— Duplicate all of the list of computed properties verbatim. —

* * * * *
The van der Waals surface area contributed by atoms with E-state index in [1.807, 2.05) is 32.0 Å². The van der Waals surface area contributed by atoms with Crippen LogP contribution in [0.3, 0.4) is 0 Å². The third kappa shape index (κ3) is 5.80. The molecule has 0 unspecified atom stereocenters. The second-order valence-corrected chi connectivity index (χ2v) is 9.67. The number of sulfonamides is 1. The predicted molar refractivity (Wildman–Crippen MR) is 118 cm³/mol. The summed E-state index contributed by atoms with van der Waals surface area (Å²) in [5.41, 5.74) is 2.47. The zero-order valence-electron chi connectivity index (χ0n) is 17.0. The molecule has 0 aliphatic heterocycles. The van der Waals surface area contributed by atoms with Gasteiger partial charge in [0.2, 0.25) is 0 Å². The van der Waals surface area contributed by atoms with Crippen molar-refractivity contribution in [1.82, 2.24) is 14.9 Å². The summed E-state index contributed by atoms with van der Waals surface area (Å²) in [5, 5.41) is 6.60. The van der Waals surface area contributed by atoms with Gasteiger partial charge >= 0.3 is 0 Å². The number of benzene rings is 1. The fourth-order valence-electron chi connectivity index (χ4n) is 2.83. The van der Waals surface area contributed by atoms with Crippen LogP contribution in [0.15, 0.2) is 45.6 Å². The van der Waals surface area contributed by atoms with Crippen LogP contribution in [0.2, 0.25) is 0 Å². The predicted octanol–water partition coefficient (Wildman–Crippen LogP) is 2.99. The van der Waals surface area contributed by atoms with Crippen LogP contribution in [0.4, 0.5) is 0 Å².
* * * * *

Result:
The van der Waals surface area contributed by atoms with E-state index in [1.807, 2.05) is 32.0 Å². The van der Waals surface area contributed by atoms with Crippen LogP contribution in [0.3, 0.4) is 0 Å². The third kappa shape index (κ3) is 5.80. The molecule has 0 unspecified atom stereocenters. The second-order valence-corrected chi connectivity index (χ2v) is 9.67. The number of sulfonamides is 1. The predicted molar refractivity (Wildman–Crippen MR) is 118 cm³/mol. The summed E-state index contributed by atoms with van der Waals surface area (Å²) in [5.41, 5.74) is 2.47. The zero-order valence-electron chi connectivity index (χ0n) is 17.0. The molecule has 0 aliphatic heterocycles. The van der Waals surface area contributed by atoms with Gasteiger partial charge in [0.2, 0.25) is 0 Å². The van der Waals surface area contributed by atoms with Crippen molar-refractivity contribution in [1.82, 2.24) is 14.9 Å². The summed E-state index contributed by atoms with van der Waals surface area (Å²) in [5, 5.41) is 6.60. The van der Waals surface area contributed by atoms with Gasteiger partial charge >= 0.3 is 0 Å². The number of benzene rings is 1. The fourth-order valence-electron chi connectivity index (χ4n) is 2.83. The van der Waals surface area contributed by atoms with Crippen LogP contribution in [0.15, 0.2) is 45.6 Å². The van der Waals surface area contributed by atoms with Crippen LogP contribution in [0.2, 0.25) is 0 Å². The predicted octanol–water partition coefficient (Wildman–Crippen LogP) is 2.99. The van der Waals surface area contributed by atoms with Crippen LogP contribution in [0.4, 0.5) is 0 Å².